A Question I Was Asked:

'Is It Our Ultimate Spiritual Duty to Keep the Commandments?'

My Reply:

If it is, then we have all failed because that only places us where the Pharisees were! They were - make no mistake - scrupulous about keeping the commandments. We really must remember that the Old Testament had already delivered the Ten Commandments to Israel; If that is all there is, what purpose, then, the coming of the Lord Jesus Christ? This is quite a basic point, it does concern me how many Christians find it a somewhat confusing one. Galatians 2:21 states that, 'if righteousness came through the law, Christ died in vain.' The misunderstanding here is quite serious! The underlying idea that keeping the law leads to Eternal Life has no place within bone fide Christian theology.

I must admit that I sometimes worry when I see plaques and signs in certain churches saying things like, "Keeping the Ten Commandments is the whole duty of man." Obviously, that comes from the Old Testament; the commandments are of great importance, but if we are going to act upon many of the things which our Lord stated, especially in the 'sermon on the mount,' we should quickly understand that obedience to the law is not enough. Reformed churches have a particular problem in this area because of their acceptance of 'covenant theology' which means that - if they are going to be consistent - they must still see themselves as being under the law. I cover that topic in some depth here. Now it might well be true that to keep the commandments is the 'highest duty' of unconverted men and women, but we should not - in my opinion - place such signs and plaques in Christian churches. I think I would say that the highest duty of men and women is to commit themselves to the Lord Jesus Christ for the remainder of their days; such an ongoing path of commitment clearly demonstrating their being covered by the grace of God, and amounting to a strong indicator of entry into the Lamb's Book of Life.

Let us look at Matthew 19. By a pure coincidence, I recently used that chapter in another article which I just put together.

Mat 19:16: And behold, one came and said to Him, Good Master, what good thing shall I do that I may have eternal life?
Vs. 17. And He said to him, Why do you call Me good? There is none good but one, that is, God. But if you want to enter into life, keep the commandments.
Vs. 18. He said to Him, Which? Jesus said, You shall not murder, you shall not commit adultery, you shall not steal, you shall not bear false witness,
Vs. 19. honor your father and mother, and, you shall love your neighbor as yourself.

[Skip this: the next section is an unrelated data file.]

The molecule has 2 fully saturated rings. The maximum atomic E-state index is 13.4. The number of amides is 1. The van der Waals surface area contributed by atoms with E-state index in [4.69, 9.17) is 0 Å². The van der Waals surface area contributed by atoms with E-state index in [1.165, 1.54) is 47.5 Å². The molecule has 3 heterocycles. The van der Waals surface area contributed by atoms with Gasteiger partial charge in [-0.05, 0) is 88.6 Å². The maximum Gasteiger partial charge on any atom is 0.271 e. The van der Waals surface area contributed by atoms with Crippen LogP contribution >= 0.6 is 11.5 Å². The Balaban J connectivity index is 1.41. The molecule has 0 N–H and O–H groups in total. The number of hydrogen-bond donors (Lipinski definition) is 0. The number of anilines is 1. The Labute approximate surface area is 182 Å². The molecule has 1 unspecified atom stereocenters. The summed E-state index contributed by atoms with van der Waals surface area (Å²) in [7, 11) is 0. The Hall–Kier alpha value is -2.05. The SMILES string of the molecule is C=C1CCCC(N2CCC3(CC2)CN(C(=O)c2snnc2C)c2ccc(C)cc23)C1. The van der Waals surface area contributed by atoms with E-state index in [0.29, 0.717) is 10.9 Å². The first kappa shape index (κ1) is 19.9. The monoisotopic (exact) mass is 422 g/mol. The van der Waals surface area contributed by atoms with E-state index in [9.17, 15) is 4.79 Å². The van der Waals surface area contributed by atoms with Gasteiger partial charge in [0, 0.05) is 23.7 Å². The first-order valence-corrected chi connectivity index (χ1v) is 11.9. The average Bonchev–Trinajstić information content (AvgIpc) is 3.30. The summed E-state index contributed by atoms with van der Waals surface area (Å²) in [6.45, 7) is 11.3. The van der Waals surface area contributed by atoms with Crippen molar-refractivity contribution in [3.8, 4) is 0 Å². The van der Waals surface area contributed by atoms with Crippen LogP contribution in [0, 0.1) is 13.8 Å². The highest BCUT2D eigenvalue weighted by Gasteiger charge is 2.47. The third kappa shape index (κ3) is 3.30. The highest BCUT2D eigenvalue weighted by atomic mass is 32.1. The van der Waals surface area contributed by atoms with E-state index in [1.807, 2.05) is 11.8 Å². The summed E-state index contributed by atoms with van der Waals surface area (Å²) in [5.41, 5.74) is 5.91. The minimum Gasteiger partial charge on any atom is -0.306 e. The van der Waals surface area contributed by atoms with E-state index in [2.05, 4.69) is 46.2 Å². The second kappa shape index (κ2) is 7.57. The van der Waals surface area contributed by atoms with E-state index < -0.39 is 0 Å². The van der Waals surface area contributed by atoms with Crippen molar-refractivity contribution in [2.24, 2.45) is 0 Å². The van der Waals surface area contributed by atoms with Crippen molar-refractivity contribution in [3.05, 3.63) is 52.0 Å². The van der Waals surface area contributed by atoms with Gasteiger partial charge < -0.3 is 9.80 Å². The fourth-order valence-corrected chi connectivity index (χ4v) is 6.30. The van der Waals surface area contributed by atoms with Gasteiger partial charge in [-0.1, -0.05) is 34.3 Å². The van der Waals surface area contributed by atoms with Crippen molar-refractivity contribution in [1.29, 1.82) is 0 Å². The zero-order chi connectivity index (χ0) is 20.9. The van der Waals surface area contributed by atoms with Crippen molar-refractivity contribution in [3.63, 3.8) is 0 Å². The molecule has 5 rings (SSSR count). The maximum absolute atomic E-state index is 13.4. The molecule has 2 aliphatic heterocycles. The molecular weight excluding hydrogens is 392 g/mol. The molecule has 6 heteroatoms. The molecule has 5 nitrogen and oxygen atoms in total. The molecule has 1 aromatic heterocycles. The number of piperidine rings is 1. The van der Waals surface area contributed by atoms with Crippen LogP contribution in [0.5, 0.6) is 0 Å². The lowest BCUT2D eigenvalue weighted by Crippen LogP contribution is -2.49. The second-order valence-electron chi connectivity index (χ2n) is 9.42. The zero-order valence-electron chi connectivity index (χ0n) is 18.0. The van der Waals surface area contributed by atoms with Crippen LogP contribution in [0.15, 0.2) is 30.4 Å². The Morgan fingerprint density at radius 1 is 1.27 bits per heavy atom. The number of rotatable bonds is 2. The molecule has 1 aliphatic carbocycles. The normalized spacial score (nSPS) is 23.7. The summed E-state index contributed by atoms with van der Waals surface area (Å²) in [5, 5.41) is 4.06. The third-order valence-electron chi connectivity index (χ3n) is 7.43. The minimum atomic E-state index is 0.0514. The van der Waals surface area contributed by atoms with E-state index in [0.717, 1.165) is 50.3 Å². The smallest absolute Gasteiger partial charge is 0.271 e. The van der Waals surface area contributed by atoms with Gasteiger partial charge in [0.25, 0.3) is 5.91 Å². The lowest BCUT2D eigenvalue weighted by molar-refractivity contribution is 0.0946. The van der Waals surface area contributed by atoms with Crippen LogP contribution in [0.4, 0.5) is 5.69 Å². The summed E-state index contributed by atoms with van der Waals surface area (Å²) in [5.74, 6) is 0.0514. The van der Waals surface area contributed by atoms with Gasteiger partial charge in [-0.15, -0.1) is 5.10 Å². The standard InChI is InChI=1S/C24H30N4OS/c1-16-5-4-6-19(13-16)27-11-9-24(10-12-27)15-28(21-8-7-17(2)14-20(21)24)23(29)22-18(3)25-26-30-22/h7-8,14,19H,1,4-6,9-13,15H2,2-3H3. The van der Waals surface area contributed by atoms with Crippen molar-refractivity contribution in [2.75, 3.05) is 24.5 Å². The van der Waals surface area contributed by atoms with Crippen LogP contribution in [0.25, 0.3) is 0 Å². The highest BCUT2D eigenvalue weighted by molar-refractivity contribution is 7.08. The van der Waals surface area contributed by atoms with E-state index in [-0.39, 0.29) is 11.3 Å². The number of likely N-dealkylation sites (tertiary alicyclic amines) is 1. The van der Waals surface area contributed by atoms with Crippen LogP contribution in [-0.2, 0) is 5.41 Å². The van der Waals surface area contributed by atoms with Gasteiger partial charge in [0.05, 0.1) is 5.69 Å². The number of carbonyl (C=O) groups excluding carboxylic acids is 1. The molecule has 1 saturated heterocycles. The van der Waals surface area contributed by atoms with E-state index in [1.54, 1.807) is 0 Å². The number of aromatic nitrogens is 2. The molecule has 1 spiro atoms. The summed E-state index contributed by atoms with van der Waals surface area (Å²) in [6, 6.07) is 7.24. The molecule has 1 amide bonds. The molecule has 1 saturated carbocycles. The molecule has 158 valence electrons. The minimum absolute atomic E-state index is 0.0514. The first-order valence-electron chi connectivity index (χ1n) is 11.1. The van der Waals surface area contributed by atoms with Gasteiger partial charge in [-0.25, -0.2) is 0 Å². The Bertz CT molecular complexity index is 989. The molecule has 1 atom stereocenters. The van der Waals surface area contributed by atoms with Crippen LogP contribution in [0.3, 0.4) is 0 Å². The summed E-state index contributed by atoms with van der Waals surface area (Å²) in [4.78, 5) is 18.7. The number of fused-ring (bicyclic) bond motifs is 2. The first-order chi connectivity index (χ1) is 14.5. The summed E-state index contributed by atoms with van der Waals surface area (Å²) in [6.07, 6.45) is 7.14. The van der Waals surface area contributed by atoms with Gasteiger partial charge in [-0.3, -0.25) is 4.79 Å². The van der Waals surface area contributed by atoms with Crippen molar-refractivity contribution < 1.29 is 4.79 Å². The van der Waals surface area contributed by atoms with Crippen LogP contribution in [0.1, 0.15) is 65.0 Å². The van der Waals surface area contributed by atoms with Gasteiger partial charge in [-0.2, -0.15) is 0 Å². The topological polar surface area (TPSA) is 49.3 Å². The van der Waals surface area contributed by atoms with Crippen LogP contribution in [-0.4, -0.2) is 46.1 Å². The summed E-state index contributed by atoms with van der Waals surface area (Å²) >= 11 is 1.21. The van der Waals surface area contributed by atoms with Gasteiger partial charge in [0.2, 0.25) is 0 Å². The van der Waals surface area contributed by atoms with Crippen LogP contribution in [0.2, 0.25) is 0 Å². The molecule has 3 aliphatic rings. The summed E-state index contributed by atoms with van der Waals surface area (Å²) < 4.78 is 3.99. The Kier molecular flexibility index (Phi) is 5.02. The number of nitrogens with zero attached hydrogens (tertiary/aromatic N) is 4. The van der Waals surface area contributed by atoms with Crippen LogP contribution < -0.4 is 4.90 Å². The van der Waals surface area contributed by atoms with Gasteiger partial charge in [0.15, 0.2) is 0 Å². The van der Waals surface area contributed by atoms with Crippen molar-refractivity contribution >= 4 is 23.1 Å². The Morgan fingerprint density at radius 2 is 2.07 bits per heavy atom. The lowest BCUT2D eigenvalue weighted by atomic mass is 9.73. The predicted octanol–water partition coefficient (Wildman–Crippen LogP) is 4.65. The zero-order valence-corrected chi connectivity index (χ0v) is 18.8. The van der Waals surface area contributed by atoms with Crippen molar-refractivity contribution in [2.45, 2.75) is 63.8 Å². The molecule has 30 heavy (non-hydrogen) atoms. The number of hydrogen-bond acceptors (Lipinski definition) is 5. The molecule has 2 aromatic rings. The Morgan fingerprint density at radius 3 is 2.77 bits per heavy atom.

Vs. 20. The young man said to Him, I have kept all these things from my youth up; what do I lack yet?
Vs. 21. Jesus said to him, If you want to be perfect, go, sell what you have and give to the poor, and you shall have treasure in Heaven. And come, follow Me.
Vs. 22. But when the young man heard that saying, he went away sorrowful; for he had great possessions.
Vs. 23. Then Jesus said to His disciples, Truly I say to you that a rich man will with great difficulty enter into the kingdom of Heaven. (Matthew 19:16-23. MKJV).

Firstly, Jesus made it clear that obedience is the starting point (verse 17). This young man had already been obedient to the commandments, but he already knew in his heart that that was not enough (verse 20), and, of course, he was correct. But, now, in verse 21, Jesus offered what we might call an 'advanced spiritual crash course' for His kingdom! For when Jesus suggested that he give his possessions, or their value, to the 'poor,' He was inviting the young man to join His disciples right there and then! How so? because this is exactly how the early Church operated! The more wealthy pooled all their resources and out of that, the poor who were becoming Christians were supported (becoming a Christian frequently meant the loss of employment for many poorer new converts), and the spreading of the gospel was also financed out of that 'pool'; that is simply how early Christianity worked; we may note, in passing, that tithing is conspicuous by its absence here.

To read more about how the first Christians financed themselves, please consult Acts 2:44-45; 4:32-35, and also note the 'A Better Way' section of our tithing article.

So obedience to the commandments can never be enough for a follower of Jesus Christ, if any readers really believe so, then an in-depth study of the 'sermon on the mount' and a concentrated reading of the entire New Testament is urgently required.
Robin A. Brace, October, 2008.